Four-year institutions with high levels of transfers-in of former community college students are inclined to have high attrition rates, fewer financial resources, less on-campus housing, lower tuition and fees (associated with lower persistence), and a larger number of two-year institutions in the state in which the four-year institution is located. [v] While the presence of a high attrition rate at four-year institutions signals an increase in capacity for students who are eligible to transfer, it also signals a decrease in factors that will help those who transfer attain a baccalaureate. This can skew comparisons between the academic experiences of those who initially enroll in four-year colleges and those who start at community colleges.
- Many four-year colleges unfairly deny community college credits.
Another hurdle to baccalaureate completion for community college starters is a factor beyond their control: the number of credits accepted by the receiving institution. Research shows that for those students who had all of their courses transfer to a four-year institution, 82% completed a baccalaureate within six years of starting postsecondary education. [vi] This rate is reduced by nearly half—to 42%—when only some credits are accepted. A national study found that for students who completed 10 credit hours at a community college and 10 credits at a four-year institution, the baccalaureate completion rate was 62.3%. [vii]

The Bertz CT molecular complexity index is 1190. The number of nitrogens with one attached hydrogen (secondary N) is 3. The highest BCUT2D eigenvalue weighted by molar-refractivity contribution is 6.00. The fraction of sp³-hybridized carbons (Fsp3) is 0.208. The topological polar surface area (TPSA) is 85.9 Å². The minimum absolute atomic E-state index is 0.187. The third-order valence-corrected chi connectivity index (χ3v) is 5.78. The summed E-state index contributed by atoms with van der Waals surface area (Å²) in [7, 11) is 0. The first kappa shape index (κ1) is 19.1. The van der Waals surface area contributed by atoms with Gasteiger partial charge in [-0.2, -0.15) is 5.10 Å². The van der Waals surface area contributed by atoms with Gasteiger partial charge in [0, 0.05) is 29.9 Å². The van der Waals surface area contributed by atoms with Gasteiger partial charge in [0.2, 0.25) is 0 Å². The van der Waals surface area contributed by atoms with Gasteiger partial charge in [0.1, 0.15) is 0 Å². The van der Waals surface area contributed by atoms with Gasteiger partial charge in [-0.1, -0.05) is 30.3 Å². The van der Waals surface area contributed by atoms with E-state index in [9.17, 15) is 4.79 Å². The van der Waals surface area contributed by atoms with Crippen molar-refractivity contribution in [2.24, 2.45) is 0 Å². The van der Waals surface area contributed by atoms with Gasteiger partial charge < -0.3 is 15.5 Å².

- Despite significant obstacles, community college students who transfer to four-year colleges attain the B.A. at the same rate as native four-year college students.
Once accepted by four-year institutions, community college students are generally successful. A study comparing native and transfer students at a southern four-year institution found no "significant GPA differences between cumulative upper division GPAs of transfer and native students." [viii] In a study of an accounting class at a Texas public university, transfer students performed better in the class than "native" students. [ix] Also on this campus, community college transfer students had essentially the same high school grade point averages as did the "native" students.